Haneke asserted, ““Cinema always means manipulation. Everyone knows that. Every camera position is a manipulation in and of itself. But one can at least eliminate the manipulation of the time factor with a sequence shot or fixed time shot…The viewers are not mere consumers who are permitted to watch predigested images. They themselves bring the film to completion. The film emerges in their heads, not on the screen.”

The viewer in this way becomes an unsuspecting part and parcel to the events as they unfold in real time before them, forced to question their role in a multi-ethnic contemporary society as well. What would they have done, on that street, had they seen that young boy disrespect the homeless Romanian woman the way that kid did? Would they have come to the Malian kid’s defense when the police began acting aggressively towards him, a propos of nothing?

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Code Unknown (2000)

I think true beauty is accuracy. Accurate images are important, not beautiful ones. Beautiful images belong in a museum, not in a realistic film.”

A later scene on a train is equally devastating, as a couple of Middle Eastern teenagers pester Juliette Binoche’s character, baiting her, flirting with her, going way over the line of propriety. Not a single person on the train comes to her defense, and she herself sits silently, eventually moving to the other side of the train. One of the kids follows her, sits next to her in silence for so many uncomfortable moments it’s a wonder the viewers don’t consistently try to jump through the screen to take her hand and walk her out.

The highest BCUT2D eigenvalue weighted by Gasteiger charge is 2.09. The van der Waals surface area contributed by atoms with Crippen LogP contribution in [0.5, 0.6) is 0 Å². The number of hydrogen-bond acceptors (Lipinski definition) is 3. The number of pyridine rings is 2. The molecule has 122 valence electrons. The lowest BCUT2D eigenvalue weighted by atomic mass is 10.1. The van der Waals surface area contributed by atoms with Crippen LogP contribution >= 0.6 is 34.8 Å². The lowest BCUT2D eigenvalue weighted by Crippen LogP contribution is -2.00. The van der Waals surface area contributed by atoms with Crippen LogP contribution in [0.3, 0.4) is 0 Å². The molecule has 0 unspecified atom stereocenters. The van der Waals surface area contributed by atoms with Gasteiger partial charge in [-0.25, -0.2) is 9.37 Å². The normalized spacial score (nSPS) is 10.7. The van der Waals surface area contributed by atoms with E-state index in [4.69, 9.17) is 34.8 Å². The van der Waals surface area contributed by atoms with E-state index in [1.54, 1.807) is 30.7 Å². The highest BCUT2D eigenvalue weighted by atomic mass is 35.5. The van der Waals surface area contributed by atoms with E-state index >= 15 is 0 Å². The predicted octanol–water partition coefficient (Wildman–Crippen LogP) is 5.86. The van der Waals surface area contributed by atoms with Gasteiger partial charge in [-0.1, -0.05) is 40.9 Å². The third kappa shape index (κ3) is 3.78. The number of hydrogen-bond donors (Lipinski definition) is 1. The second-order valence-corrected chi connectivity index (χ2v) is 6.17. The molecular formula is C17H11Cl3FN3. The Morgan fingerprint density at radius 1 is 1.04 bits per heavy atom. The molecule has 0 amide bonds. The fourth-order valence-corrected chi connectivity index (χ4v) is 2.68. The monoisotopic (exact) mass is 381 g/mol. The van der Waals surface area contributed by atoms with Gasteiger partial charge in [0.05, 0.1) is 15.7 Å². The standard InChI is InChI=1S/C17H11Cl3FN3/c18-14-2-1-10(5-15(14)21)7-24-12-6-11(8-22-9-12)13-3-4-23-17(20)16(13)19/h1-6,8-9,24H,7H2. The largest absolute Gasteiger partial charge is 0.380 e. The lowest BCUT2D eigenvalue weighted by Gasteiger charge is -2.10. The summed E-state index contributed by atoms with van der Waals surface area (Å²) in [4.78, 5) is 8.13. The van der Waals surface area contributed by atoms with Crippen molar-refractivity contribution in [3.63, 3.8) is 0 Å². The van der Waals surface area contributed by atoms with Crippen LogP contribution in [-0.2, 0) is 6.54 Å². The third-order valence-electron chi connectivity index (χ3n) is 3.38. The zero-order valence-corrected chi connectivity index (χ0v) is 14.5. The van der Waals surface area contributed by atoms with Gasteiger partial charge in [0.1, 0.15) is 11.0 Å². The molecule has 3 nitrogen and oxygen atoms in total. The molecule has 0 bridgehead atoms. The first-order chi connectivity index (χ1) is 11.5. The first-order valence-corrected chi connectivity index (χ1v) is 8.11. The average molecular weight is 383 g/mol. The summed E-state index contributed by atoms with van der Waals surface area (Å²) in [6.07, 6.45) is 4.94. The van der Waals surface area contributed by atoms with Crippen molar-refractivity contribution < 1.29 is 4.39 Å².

The kid looks over at her mournfully, and says, “I’m just a little Arab looking for a little affection, like everybody else.” He spits on her, and runs off the train, but not before the man seated on the other end of the aisle from Binoche kicks him as he gets off the train, a feeble yet gallant gesture from an older man who is also a Middle Eastern immigrant. “Shame on you!” he calls out to the kid as he exacts one last prank on them both, scaring them both so suddenly that Binoche at last bursts into tears, unable to hold back the shock welling inside her from being harassed and spat on by a total stranger.

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Code Unknown (2000)

Nearly two decades on, it is clear that these issues so evenly and compassionately and tensely depicted by Haneke are not going anywhere. Until we find a way to evict the tribalism so natural (and necessary) to our early species and forgo it for the modernized co-existent diversity that has been haphazardly in effect for centuries, we will be on the Code Unknown carousel, forever spinning around un-merrily, clinging for dear life onto the horses we’ve claimed for ourselves, with an apathetic, jaded ticket-taker casting his eyes the other way as we fight over the horse with the best view, the prettiest paint, the most luxurious ride with the velvet saddle.

So much of this country has been subscribing for too long to the false polemic that there is not enough of the pie to go around, to hang on tight to what you’ve got and while you’re at it, deny the others that not only need it, but deserve it, too. Haneke makes us gently implicit in this ceaseless storyline, one that’s more germane than ever in our contemporary country, positively cleaved down the middle. What will we do to change this story at last? How will we act?

“Filmmaking is like a ski jump. You have to build a good jump, but viewers have to take the leap, and how far they get depends on how good your ski jump is,” Haneke smiles, urging us with his cinematic tools.